In summary, the available literature suggests that the risk of nuclear war is far from trivial and is likely to be increased at times of international crisis. Various models have estimated that the potential global climate impacts (eg, of nuclear winter) could be severe – though less so for islands in the southern hemisphere such as New Zealand. Although New Zealand is relatively well placed as a major food producer – a range of mitigation strategies could increase the probability of sustaining food security during a recovery period. To get the ball rolling the Government needs to perform a national risk assessment on this topic and commission work on identifying the most cost-effective preparations.
Bardeen, C. G., Kinnison, D. E., Toon, O. B., Mills, M. J., Vitt, F., Xia, L., . . . Robock, A. (2021). Extreme Ozone Loss Following Nuclear War Results in Enhanced Surface Ultraviolet Radiation. Journal of Geophysical Research: Atmospheres, 126(18), e2021JD035079. doi:10.1029/2021JD035079.
Barrett, A., Baum, S., & Hostetler, K. (2013). Analyzing and Reducing the Risks of Inadvertent Nuclear War Between the United States and Russia. Science and Global Security, 21(2), 106–133.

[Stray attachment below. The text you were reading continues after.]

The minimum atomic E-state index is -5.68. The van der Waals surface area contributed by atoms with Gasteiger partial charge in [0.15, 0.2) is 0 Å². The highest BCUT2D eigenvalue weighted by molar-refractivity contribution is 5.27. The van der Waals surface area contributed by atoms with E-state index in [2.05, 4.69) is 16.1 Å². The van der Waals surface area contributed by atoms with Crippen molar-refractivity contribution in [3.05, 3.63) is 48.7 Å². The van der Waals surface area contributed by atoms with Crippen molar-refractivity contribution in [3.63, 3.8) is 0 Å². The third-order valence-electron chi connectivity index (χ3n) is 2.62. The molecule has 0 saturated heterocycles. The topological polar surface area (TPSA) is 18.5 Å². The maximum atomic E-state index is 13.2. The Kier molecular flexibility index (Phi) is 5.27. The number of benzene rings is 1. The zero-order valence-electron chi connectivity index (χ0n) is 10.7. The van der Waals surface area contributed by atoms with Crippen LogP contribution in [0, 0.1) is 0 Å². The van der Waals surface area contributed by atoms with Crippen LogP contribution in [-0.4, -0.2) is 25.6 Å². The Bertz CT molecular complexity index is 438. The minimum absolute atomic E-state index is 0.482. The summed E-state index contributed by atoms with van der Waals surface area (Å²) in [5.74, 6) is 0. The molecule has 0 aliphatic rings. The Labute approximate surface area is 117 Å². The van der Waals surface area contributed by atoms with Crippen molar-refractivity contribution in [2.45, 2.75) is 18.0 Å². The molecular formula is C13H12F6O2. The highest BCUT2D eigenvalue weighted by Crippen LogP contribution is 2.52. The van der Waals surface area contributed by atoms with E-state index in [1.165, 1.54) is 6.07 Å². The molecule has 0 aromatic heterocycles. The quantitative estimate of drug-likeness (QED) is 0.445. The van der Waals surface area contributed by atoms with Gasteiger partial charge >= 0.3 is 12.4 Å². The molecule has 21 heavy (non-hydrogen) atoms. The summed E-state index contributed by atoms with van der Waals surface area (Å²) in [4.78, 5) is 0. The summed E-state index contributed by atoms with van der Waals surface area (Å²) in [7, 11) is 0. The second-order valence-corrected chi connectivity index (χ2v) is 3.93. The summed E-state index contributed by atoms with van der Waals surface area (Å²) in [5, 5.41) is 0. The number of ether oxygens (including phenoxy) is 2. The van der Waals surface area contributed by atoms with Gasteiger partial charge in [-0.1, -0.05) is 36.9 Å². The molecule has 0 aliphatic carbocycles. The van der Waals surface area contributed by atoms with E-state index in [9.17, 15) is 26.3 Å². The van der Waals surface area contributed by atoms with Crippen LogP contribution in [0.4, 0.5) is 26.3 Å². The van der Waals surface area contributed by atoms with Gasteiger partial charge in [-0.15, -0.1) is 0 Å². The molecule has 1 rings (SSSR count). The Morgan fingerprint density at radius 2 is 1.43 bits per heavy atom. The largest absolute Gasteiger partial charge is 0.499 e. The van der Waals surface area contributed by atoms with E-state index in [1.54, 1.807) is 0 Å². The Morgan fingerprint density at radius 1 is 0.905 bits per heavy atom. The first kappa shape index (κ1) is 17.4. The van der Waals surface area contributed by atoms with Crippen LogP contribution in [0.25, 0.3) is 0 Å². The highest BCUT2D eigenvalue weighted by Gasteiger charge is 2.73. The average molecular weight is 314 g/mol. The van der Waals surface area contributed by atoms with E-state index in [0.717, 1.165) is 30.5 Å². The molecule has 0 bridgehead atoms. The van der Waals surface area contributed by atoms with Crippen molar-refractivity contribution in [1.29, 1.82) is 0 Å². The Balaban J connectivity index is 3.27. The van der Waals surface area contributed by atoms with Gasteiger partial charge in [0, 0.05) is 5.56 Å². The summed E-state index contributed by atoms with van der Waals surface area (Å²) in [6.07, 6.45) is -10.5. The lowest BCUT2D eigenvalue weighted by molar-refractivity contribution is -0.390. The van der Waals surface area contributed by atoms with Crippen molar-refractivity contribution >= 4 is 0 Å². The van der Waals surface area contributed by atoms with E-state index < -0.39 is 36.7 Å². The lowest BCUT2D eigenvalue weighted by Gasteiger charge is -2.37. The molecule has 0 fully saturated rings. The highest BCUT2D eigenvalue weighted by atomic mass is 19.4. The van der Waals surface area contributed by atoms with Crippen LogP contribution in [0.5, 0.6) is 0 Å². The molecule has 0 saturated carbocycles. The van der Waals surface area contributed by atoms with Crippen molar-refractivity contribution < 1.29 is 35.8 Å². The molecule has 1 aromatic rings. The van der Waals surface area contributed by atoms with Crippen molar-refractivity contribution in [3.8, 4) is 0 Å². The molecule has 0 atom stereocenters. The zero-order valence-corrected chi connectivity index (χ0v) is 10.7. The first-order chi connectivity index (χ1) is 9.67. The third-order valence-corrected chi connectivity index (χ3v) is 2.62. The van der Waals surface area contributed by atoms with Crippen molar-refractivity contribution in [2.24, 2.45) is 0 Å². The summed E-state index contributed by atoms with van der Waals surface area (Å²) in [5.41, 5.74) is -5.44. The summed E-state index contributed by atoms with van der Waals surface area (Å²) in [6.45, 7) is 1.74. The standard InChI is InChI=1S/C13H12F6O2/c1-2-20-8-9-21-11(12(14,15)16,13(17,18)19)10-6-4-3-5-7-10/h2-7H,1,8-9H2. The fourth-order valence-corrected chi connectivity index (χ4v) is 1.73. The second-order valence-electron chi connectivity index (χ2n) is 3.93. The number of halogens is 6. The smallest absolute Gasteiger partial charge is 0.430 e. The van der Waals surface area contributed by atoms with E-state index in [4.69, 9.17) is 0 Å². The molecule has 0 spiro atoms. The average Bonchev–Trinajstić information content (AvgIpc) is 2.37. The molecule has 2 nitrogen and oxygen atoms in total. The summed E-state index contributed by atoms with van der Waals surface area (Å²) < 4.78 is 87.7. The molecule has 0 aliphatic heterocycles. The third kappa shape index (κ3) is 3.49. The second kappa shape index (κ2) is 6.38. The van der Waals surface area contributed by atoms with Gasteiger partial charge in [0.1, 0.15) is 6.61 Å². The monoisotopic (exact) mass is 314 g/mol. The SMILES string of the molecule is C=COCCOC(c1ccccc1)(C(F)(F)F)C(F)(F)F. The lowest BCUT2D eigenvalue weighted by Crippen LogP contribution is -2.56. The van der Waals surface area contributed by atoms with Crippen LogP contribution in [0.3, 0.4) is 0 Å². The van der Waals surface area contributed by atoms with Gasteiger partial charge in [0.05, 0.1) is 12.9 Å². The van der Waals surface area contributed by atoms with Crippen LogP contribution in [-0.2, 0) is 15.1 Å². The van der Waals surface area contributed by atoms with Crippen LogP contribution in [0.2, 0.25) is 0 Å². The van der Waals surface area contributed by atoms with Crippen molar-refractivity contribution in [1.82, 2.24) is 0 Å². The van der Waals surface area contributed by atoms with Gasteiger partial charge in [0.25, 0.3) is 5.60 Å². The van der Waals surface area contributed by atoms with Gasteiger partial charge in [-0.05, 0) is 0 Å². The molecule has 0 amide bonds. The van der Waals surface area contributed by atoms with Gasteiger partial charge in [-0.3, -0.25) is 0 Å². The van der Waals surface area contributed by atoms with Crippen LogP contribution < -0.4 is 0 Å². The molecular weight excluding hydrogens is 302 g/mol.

Baum, S., Denkenberger, D. C., Pearce, J. M., Robock, A., & Winkler, R. (2015). Resilience to global food supply catastrophes. Environment Systems and Decisions, 35(2), 301–313. doi:10.1007/s10669-015-9549-2.
Beard, S., Rowe, T., & Fox, J. (2020). An analysis and evaluation of methods currently used to quantify the likelihood of existential hazards. Futures, 115, 102469. doi:10.1016/j.futures.2019.102469.
Boyd, M., & Wilson, N. (2020). Existential Risks to Humanity Should Concern International Policymakers and More Could Be Done in Considering Them at the International Governance Level. Risk Analysis, 40(11), 2303–2312. doi:10.1111/risa.13566.
Boyd, M., & Wilson, N. (2021). Aotearoa New Zealand would benefit from anticipatory central governance for preventing and mitigating catastrophic and existential risks. Policy Quarterly, 17(4), 20–31. doi:10.26686/pq.v17i4.7313.
Coupe, J., Bardeen, C., Robock, A., & Toon, O. (2020). Nuclear Winter Responses to Nuclear War Between the United States and Russia in the Whole Atmosphere Community Climate Model Version 4 and the Goddard Institute for Space Studies ModelE. Journal of Geophysical Research: Atmospheres, 124(15), 8522–8543. doi:10.1029/2019JD030509.
García Martínez, J. B., Alvarado, K. A., & Denkenberger, D. C. (2022). Synthetic fat from petroleum as a resilient food for global catastrophes: Preliminary techno-economic assessment and technology roadmap. Chemical Engineering Research and Design, 177, 255–272. doi:10.1016/j.cherd.2021.10.017.
García Martínez, J. B., Egbejimba, J., Throup, J., Matassa, S., Pearce, J. M., & Denkenberger, D. C. (2021). Potential of microbial protein from hydrogen for preventing mass starvation in catastrophic scenarios. Sustainable Production and Consumption, 25, 234–247. doi:10.1016/j.spc.2020.08.011.
Green, W., Cairns, T. and Wright, J. (1987). New Zealand After Nuclear War. New Zealand Planning Council, Wellington.